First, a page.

Budget and Vulnerable Sections


One of the most important aspects of budgets of Union and State governments is whether these contribute to the betterment of weaker sections and vulnerable groups in the country. Therefore budget analysts try to examine the budgets from the point of view of their impacts on the poorest people and weaker sections, farmers, workers, homeless people and slum dwellers, dalits, tribals, women and children.

In the Union Budget for 2015-16 we see clearly that very big cuts have been made in some priority social programmes and areas.

The ICDS budget has been cut from Rs 16000 crore to Rs 8000 crore, the mid-day meal budget from Rs 13000 cr to Rs 9000 cr while the Sarva Shiksha Abhiyan budget has been reduced from Rs 28000 crore to Rs 22000 crore. There are reduction also in drinking water, health and family welfare.
The outlay for Women and Child Development Ministry has been reduced from Rs 21193 crore in the previous year to Rs 10351 crore this year. The overall allocation under gender budgeting has also gone down significantly.

The budget for the scheduled caste sub-plan was reduced from Rs 50548 cr (Budget estimate 2014-15) to Rs 33638 (Revised estimate 2014-15) to Rs 30850 cr (Budget estimate for 2015-16). The budget for tribal sub-plan has been reduced from Rs 32386 cr (Budget Estimate 2014-15) to Rs 20535 cr (Revised Estimate) to Rs 19979 cr (Budget Estimate 2015-16).

At the same time the ability of state governments to make higher allocations has been increased as, on the basis of the recommendations of the 14th Finance Commission, the share of the states in Central taxes has been increased from 32% to 42%.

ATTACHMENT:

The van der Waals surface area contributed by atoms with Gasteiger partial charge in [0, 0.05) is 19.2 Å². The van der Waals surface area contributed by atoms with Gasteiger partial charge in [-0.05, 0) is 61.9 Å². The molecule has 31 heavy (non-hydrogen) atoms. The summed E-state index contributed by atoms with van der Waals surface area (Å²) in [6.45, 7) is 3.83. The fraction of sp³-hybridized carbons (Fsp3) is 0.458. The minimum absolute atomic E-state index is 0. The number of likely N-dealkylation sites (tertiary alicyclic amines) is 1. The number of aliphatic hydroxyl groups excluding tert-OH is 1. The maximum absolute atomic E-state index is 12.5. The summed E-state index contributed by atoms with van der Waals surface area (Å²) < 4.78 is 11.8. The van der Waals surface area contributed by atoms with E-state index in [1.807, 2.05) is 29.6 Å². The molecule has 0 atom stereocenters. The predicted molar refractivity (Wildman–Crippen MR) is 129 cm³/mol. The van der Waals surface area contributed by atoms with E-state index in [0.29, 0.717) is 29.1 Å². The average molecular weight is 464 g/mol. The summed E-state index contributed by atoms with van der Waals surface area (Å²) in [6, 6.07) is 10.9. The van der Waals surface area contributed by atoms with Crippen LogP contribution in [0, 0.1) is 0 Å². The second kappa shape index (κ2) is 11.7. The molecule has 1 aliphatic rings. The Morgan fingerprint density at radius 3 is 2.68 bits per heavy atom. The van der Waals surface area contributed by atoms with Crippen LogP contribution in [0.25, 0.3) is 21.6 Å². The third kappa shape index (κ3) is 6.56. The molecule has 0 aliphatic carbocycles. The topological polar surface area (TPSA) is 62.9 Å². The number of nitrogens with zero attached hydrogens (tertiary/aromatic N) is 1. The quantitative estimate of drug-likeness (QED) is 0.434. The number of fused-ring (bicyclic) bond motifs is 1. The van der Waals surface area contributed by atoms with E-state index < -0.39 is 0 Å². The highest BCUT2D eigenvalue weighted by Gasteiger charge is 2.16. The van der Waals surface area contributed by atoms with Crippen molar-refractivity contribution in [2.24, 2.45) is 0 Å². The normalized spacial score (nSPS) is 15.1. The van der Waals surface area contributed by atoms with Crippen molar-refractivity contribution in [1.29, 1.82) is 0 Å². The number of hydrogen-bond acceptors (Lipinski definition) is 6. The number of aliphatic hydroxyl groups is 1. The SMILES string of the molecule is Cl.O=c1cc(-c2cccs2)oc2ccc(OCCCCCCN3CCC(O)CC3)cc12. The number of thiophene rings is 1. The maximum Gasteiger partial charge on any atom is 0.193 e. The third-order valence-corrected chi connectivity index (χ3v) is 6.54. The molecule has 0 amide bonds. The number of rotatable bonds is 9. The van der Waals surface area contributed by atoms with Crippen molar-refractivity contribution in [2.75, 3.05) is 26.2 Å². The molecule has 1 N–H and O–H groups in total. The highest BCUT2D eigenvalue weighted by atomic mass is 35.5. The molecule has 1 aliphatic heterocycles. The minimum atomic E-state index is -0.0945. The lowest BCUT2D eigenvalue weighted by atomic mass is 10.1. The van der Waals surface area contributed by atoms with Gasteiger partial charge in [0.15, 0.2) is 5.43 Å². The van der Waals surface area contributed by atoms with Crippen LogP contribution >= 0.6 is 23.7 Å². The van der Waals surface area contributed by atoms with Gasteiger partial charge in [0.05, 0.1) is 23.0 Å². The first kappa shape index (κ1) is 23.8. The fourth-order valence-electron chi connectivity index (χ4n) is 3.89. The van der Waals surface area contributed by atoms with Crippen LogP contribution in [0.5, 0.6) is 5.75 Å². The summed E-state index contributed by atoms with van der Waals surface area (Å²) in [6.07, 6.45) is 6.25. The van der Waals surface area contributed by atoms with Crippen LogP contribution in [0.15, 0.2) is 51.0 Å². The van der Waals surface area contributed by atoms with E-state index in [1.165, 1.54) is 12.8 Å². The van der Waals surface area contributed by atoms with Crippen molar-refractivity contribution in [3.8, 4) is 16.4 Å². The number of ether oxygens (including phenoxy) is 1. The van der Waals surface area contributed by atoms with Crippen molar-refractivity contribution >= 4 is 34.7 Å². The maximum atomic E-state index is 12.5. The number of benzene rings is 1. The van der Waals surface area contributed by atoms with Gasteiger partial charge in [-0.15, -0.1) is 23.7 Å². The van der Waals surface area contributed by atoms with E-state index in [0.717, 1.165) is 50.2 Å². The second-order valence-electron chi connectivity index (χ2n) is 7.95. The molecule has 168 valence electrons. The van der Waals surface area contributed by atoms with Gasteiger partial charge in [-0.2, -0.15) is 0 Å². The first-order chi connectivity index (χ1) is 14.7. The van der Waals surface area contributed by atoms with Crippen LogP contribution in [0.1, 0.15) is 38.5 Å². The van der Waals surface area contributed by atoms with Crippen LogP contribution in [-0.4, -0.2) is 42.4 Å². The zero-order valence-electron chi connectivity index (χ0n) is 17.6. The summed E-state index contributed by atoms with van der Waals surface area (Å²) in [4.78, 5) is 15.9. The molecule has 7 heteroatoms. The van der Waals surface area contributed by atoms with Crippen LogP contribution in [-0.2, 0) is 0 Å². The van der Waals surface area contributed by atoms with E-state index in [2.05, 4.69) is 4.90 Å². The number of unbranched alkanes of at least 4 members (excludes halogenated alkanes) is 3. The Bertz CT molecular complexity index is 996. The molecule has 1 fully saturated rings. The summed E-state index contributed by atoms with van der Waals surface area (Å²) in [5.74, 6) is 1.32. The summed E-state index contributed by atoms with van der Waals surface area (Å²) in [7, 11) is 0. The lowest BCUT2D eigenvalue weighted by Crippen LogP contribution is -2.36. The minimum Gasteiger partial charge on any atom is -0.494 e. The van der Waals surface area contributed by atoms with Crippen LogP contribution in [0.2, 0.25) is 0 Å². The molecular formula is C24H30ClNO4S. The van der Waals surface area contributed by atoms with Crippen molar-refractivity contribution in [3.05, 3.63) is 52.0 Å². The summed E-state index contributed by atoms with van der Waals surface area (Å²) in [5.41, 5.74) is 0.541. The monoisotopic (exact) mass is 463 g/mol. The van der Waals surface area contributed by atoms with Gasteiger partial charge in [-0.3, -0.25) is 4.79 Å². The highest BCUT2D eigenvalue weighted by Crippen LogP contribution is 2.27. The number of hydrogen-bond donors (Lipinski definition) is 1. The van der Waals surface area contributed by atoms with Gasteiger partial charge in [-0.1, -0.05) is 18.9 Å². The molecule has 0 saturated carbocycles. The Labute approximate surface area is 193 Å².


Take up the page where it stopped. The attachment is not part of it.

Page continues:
So the question is whether the steep fall in several social programmes can be made up by higher allocations in these areas by state governments.

To answer this question we'll have to take a close look at the budgets of various state governments in the near future. However as the cuts made in the Union budget are quite steep for some priority programmes, it seems unlikely that loss in the Union budget will be fully made in the state budgets in most states.

The Union Budget could've made more efforts to raise larger resources so that the central allocation for social priority programmes could be maintained despite the higher share in the tax pool for states recommended by the finance commission. India's tax-GDP ratio can certainly be increased from the existing level of 17 percent. This is much lower than the tax-GDP ratio of other BRICS and G-20 countries (the tax-GDP ratio exceeds 30% in most of these countries). To increase tax collection more reliance should be on direct taxes as these are more progressive, impacting the rich more and helping to reduce inequalities.

However the Union Budget doesn't have any firm proposals regarding this. Instead of increasing the share of direct taxes, the share of indirect taxes has been increased. Wealth tax has been abolished and steps to reduce corporate tax have been initiated. These trends will increase inequalities and it'll be more difficult to raise resources to meet the priority need of vulnerable sections.

Vol. 47, No. 37, Mar 22 - 28, 2015